Cut Beef Consumption in Half to Help Save the Earth, Says New Study
The world's population will hit 10 billion in just 30 years and all of those people need to eat. To feed that many humans with the resources Earth has, we will have to cut down the amount of beef we eat, according to a new report by the World Resources Institute.
The report makes several concrete recommendations, including cutting beef consumption. To feed a growing world, Americans will need to eat about 40 percent less beef and Europeans need to cut their consumption by 22 percent. That averages out to a burger and a half per week, as CNN reported.
This calculation is part of a 565-page report that looks at ways humans can optimize production of natural resources to sustain a growing population and navigate agriculture through the climate crisis. Titled Creating a Sustainable Food Future, the report released Wednesday identified the gaps in food production and global demand that need to be filled in order to prevent a catastrophe, according to CNN.
Right now, Americans consume an equivalent of three hamburgers per week, but beef only provides 3 percent of the calories Americans consume while it is responsible for nearly half of the agricultural land and greenhouse gas emissions associated with U.S. diets.
"This is a huge global challenge," said Tim Searchinger, the report's lead author, as USA Today reported. He suggests that consumers should shift from cattle, sheep and goats to chicken, pork and vegetable-based alternatives.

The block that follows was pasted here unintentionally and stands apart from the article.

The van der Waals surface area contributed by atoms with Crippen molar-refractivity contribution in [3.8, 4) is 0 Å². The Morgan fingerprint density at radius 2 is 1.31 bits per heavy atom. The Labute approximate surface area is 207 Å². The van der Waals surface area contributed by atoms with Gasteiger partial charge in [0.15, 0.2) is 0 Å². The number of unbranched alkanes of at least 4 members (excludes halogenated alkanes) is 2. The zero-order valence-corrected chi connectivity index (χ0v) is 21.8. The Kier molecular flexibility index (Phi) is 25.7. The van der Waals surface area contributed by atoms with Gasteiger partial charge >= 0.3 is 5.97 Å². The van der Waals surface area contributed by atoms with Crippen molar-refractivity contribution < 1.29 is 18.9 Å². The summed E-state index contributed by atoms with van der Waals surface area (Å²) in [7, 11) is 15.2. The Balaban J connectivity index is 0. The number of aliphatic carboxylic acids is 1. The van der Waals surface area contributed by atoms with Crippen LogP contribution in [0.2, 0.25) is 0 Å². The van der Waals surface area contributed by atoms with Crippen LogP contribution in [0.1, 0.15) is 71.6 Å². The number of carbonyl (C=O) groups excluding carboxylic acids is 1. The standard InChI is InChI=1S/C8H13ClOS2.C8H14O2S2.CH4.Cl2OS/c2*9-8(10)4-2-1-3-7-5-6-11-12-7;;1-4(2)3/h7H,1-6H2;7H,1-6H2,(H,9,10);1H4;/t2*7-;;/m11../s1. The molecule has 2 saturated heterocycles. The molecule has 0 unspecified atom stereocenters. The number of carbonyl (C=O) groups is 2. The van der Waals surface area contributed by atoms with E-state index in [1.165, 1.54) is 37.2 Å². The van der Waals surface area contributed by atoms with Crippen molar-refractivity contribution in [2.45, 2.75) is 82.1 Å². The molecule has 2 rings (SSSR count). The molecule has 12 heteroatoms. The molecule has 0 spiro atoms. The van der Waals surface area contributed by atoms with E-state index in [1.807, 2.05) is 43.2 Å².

Providing a healthy diet for a population of 10 billion will require a massive overhaul to farming, which already swallows up 90 percent of all the water humans use and coughs up one-fourth of the annual global emissions that cause global warming. Yet, despite our intensive agriculture, more than 820 million people still experience chronic hunger, according to the UN, as EcoWatch reported this week.
"There is a pathway to achieve this but the challenge is even bigger than any of us thought," said Richard Waite of the World Resources Institute and a co-author of the report, as National Geographic reported.
While the report has many recommendations for dealing with the world's impending food crisis, the authors suggest that the most impactful way to keep the climate crisis at bay and to feed the world is to simply cut back on ruminant meat, according to CNN. This is especially true as more money flows into the developing world and the demand for food outpaces population growth. The demand for meat and dairy is expected to rise nearly 70 percent, while the global demand for beef, sheep and goat, is expected rise even faster to 88 percent.
"We have to produce 30 percent more food on the same land area, stop deforestation, [and] cut carbon emissions for food production by two-thirds," said Waite, as National Geographic reported.
The report says that beef, goat, and sheep farming takes up 20 times more land than farming for beans, chickpeas, and lentils per gram of protein. It also generates 20 times as much greenhouse gas emissions, according to CNN.
Besides insisting that high-meat consumers move toward more plant-based diets, the report also calls for strategies to reduce the one-third of food that is lost or wasted, use technology to boost crop yields, and improve the management of wild fisheries and aquaculture farms, according to National Geographic.
Correction: This post has been updated to correct a typo.
England's Somerset county can now boast its first beaver dam in more than 400 years.
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